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Africa Brief                                                                             23 April 2017

Finance Ministers on barricades      23/4

by Cees Bruggemans                    words 720

There remain many who keep mourning the departure of Gordhan, and who have the deepest misgivings about Gigaba. What is it that creates anxiety?

Gordhan surrounded himself with good people who believed in conventional fiscal policy, trying to limit deficits and dubious spending, and arranging the tax burden so that it might do least damage to the economy, in all instances looking out for the poor in society so that they with fewest means might be burdened least.

Gordhan could, however, be disturbed into a raging oracle of indignation by the most innocent question(ing), always having the iniquities of the past front and centre and determined to address them. The revolutionary credentials of Gordhan were all there, even if it didn't keep him from good management of the country’s finances.

What stood out, at least to this outsider, was his distaste, indeed condemnation, of corruption. Indeed, his idealism on all fronts was well advertised.

With Gigaba’s entrée, most noticeable was that too many good people in the existing Treasury team left in a hurry, or were made to go. In their place came people of as yet untested means, while some advisers were known for their extremely unconventional ideas.

As Ministers are appointed for their political oversight, not their technical substance, the teams they gather send out a strong signal about the direction of policy likely to materialise.

What worried many observers was the close association between the new minister and the president, and elements within that circle.

Gigaba seemed to have a dual mandate. To maintain a sound financial policy, while possibly more easy going regarding favoured political projects, certainly more so than his predecessor had been.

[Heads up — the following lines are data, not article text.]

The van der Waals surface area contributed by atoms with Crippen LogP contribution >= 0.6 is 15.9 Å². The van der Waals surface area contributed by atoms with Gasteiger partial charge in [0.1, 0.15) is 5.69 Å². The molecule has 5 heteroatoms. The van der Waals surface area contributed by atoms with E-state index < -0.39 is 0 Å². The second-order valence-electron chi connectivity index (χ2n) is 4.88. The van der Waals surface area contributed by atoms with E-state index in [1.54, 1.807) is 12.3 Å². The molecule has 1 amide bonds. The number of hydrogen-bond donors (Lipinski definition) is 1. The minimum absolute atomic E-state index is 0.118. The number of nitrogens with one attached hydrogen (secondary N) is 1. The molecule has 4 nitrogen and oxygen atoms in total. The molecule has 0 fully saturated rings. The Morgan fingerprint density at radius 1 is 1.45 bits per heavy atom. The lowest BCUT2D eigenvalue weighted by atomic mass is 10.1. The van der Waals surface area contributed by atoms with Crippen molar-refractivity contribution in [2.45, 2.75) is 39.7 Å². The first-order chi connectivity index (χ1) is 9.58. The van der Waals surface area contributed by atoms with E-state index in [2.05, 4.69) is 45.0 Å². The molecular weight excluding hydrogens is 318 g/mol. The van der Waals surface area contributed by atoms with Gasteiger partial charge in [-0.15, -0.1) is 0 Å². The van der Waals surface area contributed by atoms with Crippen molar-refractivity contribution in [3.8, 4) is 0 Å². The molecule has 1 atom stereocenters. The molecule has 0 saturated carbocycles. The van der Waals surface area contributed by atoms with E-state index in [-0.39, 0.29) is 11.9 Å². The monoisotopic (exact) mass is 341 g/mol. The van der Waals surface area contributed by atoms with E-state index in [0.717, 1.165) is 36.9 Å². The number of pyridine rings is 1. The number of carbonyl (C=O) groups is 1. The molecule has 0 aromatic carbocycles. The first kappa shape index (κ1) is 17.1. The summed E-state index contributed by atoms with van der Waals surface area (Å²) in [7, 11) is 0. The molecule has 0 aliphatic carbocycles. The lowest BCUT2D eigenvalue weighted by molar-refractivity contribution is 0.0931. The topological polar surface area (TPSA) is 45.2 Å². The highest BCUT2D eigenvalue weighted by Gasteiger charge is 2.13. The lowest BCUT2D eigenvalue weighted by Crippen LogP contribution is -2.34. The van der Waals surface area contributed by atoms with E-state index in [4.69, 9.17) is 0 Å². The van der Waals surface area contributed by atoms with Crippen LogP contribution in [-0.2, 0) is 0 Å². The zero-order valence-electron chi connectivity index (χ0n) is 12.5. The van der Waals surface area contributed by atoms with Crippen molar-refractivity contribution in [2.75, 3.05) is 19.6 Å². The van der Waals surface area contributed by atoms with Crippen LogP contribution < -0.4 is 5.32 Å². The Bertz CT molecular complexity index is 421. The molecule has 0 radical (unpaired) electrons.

The problem with such mandates is that the audience which matters most doesn't necessarily buy into them. You may be a raging revolutionary on the inside, as Gordhan still is, but it matters whether you recognise right from wrong and are prepared to be conventional about your policy intentions.

Gordhan passed that test with honours, among his domestic and global audiences where it mattered most – those deciding our credit rating and whether to provide us with the capital which we ourselves apparently couldn't generate.

Gigaba hasn't as yet sat that exam. Instead, there is intense scrutiny of those he surrounds himself with, with whom he associates and ultimately what he does.

Here what matters most is not what you say but what you do.

Gigaba apparently tries hard to say the right things, even if at times not quite succeeding. The messaging at the time of the credit downgrading to junk could perhaps have been better?

Other than that, saying the budget deficit will be reduced may say less about good husbanding than as yet hidden intentions to milk the tax cow, remaining kind to the poor but becoming far more severe with those who have something to share. It is an understandable hunger, but not one that will get you very far.

Yet like Gordhan before him, Gigaba expresses an intense belief that growth will revive (partly solving his revenue shortfall challenges) and that all will be well. Even so, we have yet to hear any Gigaba blueprints as to how such growth is to be achieved. If fully in line with the President’s thinking about revolutionary changes, that would explain why he was chosen, but it is not a sure-fire way of getting a market economy to start firing on all pistons again.

Thinking one can have it both ways, smooth-talking and glad handling his financial and business audiences while sticking to the cabinet plans about how to change things, may simply run into a deep resistance.

Taxing an unwilling public in support of unpopular policies has its shortcomings, while simply trying to borrow more will quickly run into market quagmires. This doesn't mean they won't try.

You don't swap a good finance minister for another. More likely, it is malleability that is the aim. The President clearly thinks this will work. But where are the real flaws in this, Gigaba merely being his tool?

Or will Gigaba just be the latest in by now a surprisingly long line of presidential appointments to suddenly decide to only do the right things? The first test (the people he surrounds himself with) isn't very promising. The real test lies ahead in the coming twelve months and beyond.


Cees Bruggemans                                                                          

Bruggemans & Associates, Consulting Economists



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